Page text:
Posted: Fri 24th May 2019
The number of small businesses with no employees set up by a woman has seen an increase, new official research reveals.
The figure was included in the government's annual Small Business Survey with the figures for 2018 released today.
Rise in female entrepreneurs
The number of female entrepreneurs running very small firms with no staff rose from 21% in 2017 to 23% in 2018. That's 5% more than the 17% of small businesses with employees that are headed up by a female entrepreneur.
Women-led businesses with no staff were more common among unregistered businesses than registered businesses (27% compared to 12%) and female-led no staff businesses were most likely to be in the health sector (60% of businesses).
They were less common in construction (7%), transport and storage (9%), information and communications (12%), finance and real estate (13%) and primary sectors (14%).
For employing businesses, women-led businesses were most likely in health (37%), education (31%), other services (27%), accommodation and food service (22%) and administration and support (21%).
While 17% of SME employers were women-led, a further 24% were 'equally-led', with an equal number of men and women in the management team. The majority of these had two owners or directors (92%).
4% of businesses with no employees were led by people of a minority ethnic (MEG) group, compared to 5% of small and medium sized employers.
There was no statistically significant difference in the overall proportion of MEG-led businesses between 2015 and 2018.
Business growth and finance
In other findings, 25% of businesses with no staff reported a growth in turnover over the 12 months, with 52% of saying they planned to grow sales over the next three years, a 13% hike on the 2017 figure and the highest since 2012.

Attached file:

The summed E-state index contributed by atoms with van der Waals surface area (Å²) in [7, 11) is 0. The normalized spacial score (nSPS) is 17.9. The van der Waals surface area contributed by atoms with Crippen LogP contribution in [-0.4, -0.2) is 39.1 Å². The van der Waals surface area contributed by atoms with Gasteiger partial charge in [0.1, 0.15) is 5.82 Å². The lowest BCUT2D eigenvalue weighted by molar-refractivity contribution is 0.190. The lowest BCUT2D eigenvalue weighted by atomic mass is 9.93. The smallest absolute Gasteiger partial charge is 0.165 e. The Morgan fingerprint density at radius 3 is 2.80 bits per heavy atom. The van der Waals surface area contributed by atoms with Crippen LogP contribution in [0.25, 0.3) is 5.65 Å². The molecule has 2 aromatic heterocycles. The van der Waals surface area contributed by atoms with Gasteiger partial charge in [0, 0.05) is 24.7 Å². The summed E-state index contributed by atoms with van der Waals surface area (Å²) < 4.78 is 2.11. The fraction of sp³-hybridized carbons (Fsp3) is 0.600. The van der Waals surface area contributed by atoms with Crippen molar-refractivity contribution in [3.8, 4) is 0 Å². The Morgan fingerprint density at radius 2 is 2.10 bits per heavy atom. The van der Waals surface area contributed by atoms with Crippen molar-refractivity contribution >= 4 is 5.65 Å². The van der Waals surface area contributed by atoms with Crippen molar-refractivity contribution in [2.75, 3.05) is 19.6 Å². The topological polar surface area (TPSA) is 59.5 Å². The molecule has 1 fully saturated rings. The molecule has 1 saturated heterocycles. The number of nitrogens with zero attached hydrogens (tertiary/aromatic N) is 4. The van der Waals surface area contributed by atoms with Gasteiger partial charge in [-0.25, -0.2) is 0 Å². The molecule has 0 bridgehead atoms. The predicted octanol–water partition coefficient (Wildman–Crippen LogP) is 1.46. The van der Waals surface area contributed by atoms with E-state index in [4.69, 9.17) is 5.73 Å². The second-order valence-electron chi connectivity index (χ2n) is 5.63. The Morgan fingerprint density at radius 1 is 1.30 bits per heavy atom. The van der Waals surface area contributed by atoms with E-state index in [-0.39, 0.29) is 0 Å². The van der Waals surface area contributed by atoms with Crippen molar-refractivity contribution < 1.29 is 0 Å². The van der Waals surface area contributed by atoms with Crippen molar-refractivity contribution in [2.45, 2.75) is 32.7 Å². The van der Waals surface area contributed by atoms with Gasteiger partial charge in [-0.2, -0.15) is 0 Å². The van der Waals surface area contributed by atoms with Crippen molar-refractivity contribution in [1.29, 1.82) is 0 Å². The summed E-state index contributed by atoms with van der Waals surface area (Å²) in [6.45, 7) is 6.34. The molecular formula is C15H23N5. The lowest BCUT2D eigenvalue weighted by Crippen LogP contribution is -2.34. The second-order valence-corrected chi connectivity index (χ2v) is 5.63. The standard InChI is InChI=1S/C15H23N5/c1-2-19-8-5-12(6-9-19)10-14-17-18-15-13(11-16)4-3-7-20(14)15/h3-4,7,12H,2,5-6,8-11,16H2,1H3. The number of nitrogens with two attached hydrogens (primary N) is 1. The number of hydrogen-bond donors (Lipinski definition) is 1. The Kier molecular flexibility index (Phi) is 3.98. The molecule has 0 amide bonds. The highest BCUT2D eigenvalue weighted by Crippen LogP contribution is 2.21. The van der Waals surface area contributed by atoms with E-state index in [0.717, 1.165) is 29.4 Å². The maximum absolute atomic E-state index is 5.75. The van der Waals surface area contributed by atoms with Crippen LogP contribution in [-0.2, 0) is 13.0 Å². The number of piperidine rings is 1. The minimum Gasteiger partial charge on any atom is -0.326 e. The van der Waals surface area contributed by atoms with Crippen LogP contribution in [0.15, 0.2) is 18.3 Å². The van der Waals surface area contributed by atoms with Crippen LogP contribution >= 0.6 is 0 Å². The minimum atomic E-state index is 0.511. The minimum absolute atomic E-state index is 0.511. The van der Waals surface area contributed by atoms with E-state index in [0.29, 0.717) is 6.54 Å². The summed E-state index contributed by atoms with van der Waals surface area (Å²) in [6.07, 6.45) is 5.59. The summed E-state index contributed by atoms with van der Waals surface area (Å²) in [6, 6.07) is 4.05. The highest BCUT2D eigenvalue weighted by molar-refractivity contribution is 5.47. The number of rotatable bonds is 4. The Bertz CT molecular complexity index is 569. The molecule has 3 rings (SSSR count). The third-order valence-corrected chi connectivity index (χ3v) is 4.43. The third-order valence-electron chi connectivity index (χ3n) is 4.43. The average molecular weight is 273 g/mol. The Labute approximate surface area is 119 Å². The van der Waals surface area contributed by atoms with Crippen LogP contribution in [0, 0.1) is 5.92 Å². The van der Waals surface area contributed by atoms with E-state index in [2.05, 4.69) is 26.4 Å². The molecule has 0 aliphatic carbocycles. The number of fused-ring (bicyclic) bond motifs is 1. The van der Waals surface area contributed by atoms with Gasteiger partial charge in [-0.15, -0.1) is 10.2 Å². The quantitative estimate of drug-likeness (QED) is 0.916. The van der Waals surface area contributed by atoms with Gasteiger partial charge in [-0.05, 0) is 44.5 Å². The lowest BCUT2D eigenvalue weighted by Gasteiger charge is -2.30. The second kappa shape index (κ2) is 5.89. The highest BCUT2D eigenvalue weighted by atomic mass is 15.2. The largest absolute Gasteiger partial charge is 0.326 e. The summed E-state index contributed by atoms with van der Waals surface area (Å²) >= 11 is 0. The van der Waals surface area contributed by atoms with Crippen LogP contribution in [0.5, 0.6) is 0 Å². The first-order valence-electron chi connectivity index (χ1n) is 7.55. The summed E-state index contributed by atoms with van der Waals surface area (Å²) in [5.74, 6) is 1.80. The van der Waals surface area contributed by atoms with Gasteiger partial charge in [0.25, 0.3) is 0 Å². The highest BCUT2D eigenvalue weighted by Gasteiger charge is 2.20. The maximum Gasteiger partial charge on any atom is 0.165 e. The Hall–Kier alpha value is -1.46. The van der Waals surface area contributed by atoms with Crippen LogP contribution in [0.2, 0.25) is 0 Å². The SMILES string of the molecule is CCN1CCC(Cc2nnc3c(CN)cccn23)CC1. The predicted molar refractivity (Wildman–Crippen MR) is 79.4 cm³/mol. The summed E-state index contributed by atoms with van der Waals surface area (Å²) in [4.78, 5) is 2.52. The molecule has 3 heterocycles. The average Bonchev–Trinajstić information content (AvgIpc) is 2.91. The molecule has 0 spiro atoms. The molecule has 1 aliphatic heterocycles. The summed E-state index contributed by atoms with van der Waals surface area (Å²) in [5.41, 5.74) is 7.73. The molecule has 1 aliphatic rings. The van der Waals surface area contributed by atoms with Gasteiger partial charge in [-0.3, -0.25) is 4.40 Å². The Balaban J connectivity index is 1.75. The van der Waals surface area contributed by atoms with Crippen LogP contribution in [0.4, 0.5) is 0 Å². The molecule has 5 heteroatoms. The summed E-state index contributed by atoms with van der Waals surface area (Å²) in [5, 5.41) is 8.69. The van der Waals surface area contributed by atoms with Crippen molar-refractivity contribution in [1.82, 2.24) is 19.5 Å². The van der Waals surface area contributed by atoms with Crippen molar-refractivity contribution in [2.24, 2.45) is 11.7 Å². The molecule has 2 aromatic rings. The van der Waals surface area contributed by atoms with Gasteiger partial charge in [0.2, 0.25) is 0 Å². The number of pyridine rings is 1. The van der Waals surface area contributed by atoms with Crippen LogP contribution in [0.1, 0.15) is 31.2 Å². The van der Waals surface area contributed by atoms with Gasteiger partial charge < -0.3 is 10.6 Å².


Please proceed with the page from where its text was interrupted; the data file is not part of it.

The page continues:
Overall ambition to grow among small business employers saw a sharp increase from 62% in 2017 to 71% in 2018. The report said: "this has been driven by the increased ambition of the smallest businesses (micro businesses employing between one and nine people)".
For the first time since the credit crunch however, there was a drop in the proportion of SME employers making a profit in the last financial year. It fell from 82% in 2017 to 76% in 2018.
Only 6% of micro businesses with no staff sought external finance in the 12 months compared to 12% of businesses with employees.
Another of 18% of non-employers and 26% of employers sought external advice on running their businesses.
The main obstacles faced by small businesses
The biggest obstacles cited by businesses with no employees were:
competition in the market (40%)
regulations and red tape (30%)
late payment (26%)
The biggest obstacles cited by businesses with employees were:
competition in the market (43%)
regulations and red tape (43%)
staff recruitment and skills (33%
late payment (33%)
Impact of Brexit on small businesses
Businesses with no employees:
Business with employees:
Look out for more analysis of the Small Business Survey over the next few weeks.
To celebrate and support female founders Enterprise Nation is running not one, but two Festival of Female Entrepreneurs this year!
Edinburgh: 7 June. Book here.
Bristol: 18 October. Book here.